Christ is the bread of heaven sent by God and from God. Leaven, however, is something sent by Satan and from Satan. Thus, God sent bread, and God’s enemy sent leaven. God is endeavoring to put Christ into His people, and the enemy is working to put in leaven as God’s children are taking in Christ. This principle is evident in today’s Catholicism. Take the example of Christmas. The birth of Christ and the incarnation of Christ are the fine flour as food to us. But Christmas is leaven. The birth of Christ is pure. How pure it is that God has been incarnated! But consider how defiled and corrupt is the practice of Christmas today. There are even such things as Christmas dancing parties. What leaven there is in this matter of Christmas! Christmas is so full of leaven that it is difficult to find any fine flour at all.

We may apply this principle to nearly everything in today’s Christendom. For example, there is nothing wrong with being a servant of God. But why should people use the title Reverend? To call yourself Reverend is to bring in leaven. It is also leaven to use denominational names, such as Lutheran and Baptist. All these titles are leaven.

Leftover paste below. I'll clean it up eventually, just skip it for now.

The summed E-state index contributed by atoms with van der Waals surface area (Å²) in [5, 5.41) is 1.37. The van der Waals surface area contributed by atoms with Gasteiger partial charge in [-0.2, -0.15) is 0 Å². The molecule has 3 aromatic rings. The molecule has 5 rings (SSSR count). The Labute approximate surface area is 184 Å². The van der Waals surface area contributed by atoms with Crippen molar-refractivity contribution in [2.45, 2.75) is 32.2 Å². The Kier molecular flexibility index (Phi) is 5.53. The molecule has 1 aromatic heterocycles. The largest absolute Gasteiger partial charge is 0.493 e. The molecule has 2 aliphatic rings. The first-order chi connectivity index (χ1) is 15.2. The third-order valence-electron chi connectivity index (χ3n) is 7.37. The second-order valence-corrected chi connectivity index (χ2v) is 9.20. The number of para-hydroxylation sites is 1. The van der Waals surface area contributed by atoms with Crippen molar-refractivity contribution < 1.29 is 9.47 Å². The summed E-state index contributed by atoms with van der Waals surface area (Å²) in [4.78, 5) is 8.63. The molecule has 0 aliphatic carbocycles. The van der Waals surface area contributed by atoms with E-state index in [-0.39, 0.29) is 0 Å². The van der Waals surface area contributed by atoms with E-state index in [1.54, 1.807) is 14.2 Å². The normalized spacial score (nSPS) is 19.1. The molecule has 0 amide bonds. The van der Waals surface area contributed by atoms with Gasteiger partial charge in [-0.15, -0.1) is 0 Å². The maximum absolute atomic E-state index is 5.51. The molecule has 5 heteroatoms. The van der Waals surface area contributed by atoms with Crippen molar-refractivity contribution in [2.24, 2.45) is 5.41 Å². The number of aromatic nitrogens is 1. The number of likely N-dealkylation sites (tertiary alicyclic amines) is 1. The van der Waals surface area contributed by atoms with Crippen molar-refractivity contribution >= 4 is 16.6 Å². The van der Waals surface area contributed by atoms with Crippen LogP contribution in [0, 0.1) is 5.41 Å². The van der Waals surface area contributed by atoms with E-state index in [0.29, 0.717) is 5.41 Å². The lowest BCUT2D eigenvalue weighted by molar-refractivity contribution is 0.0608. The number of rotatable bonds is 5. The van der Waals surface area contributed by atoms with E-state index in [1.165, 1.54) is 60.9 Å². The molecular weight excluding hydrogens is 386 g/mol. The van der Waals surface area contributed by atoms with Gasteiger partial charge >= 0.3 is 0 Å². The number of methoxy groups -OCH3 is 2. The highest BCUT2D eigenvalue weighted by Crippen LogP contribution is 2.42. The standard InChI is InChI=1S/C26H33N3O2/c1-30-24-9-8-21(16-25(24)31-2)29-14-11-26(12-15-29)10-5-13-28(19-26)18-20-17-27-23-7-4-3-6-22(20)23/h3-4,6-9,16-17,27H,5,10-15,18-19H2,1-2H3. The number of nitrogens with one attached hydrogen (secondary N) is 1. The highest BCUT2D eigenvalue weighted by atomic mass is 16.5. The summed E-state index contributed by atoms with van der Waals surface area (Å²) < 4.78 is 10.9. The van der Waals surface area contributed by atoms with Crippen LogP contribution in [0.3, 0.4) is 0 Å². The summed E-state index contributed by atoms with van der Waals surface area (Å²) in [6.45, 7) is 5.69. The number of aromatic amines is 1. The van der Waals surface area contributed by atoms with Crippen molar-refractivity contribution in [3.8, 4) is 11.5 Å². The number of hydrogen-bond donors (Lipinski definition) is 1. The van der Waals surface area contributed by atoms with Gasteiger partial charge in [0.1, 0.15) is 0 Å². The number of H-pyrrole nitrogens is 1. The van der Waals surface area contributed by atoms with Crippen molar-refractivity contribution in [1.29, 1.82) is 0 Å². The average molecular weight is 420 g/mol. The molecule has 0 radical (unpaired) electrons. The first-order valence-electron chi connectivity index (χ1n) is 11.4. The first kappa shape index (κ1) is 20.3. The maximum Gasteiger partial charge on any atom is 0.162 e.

Furthermore, it is pure to sing praise to the Lord, but to have a soloist is to add leaven. Although we enjoy the corporate eating of Jesus, we need to beware of hidden, religious leaven. Even some of the dear saints in the Lord’s recovery may wonder what is wrong with having a soloist in the meeting. Oh, how we must beware of every kind of leaven! It is not easy to discern that leaven is hidden in the bread.